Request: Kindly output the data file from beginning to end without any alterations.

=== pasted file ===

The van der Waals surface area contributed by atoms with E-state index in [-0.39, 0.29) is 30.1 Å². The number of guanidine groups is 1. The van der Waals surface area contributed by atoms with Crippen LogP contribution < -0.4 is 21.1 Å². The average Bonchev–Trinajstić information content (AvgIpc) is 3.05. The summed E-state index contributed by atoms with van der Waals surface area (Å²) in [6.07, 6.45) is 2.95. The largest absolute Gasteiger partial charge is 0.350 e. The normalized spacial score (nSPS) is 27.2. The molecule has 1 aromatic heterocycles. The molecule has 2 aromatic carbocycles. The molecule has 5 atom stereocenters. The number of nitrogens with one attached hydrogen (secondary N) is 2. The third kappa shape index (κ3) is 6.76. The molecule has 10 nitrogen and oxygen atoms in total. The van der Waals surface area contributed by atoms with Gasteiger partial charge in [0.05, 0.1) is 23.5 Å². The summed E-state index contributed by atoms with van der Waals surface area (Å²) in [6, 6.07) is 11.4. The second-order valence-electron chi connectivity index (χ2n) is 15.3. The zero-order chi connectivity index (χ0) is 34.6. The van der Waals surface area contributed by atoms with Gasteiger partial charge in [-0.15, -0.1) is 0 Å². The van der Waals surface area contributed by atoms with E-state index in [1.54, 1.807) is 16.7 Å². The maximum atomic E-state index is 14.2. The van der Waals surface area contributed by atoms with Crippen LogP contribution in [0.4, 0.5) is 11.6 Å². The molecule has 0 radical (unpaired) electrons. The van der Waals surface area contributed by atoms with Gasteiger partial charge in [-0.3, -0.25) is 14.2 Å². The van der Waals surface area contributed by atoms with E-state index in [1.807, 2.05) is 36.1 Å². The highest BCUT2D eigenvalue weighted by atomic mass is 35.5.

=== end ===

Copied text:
The van der Waals surface area contributed by atoms with E-state index in [-0.39, 0.29) is 30.1 Å². The number of guanidine groups is 1. The van der Waals surface area contributed by atoms with Crippen LogP contribution < -0.4 is 21.1 Å². The average Bonchev–Trinajstić information content (AvgIpc) is 3.05. The summed E-state index contributed by atoms with van der Waals surface area (Å²) in [6.07, 6.45) is 2.95. The largest absolute Gasteiger partial charge is 0.350 e. The normalized spacial score (nSPS) is 27.2. The molecule has 1 aromatic heterocycles. The molecule has 2 aromatic carbocycles. The molecule has 5 atom stereocenters. The number of nitrogens with one attached hydrogen (secondary N) is 2. The third kappa shape index (κ3) is 6.76. The molecule has 10 nitrogen and oxygen atoms in total. The van der Waals surface area contributed by atoms with Gasteiger partial charge in [0.05, 0.1) is 23.5 Å². The summed E-state index contributed by atoms with van der Waals surface area (Å²) in [6, 6.07) is 11.4. The second-order valence-electron chi connectivity index (χ2n) is 15.3. The zero-order chi connectivity index (χ0) is 34.6. The van der Waals surface area contributed by atoms with Gasteiger partial charge in [-0.15, -0.1) is 0 Å². The van der Waals surface area contributed by atoms with E-state index in [1.54, 1.807) is 16.7 Å². The maximum atomic E-state index is 14.2. The van der Waals surface area contributed by atoms with Crippen LogP contribution in [0.4, 0.5) is 11.6 Å². The molecule has 0 radical (unpaired) electrons. The van der Waals surface area contributed by atoms with Gasteiger partial charge in [-0.3, -0.25) is 14.2 Å². The van der Waals surface area contributed by atoms with E-state index in [1.807, 2.05) is 36.1 Å². The highest BCUT2D eigenvalue weighted by atomic mass is 35.5.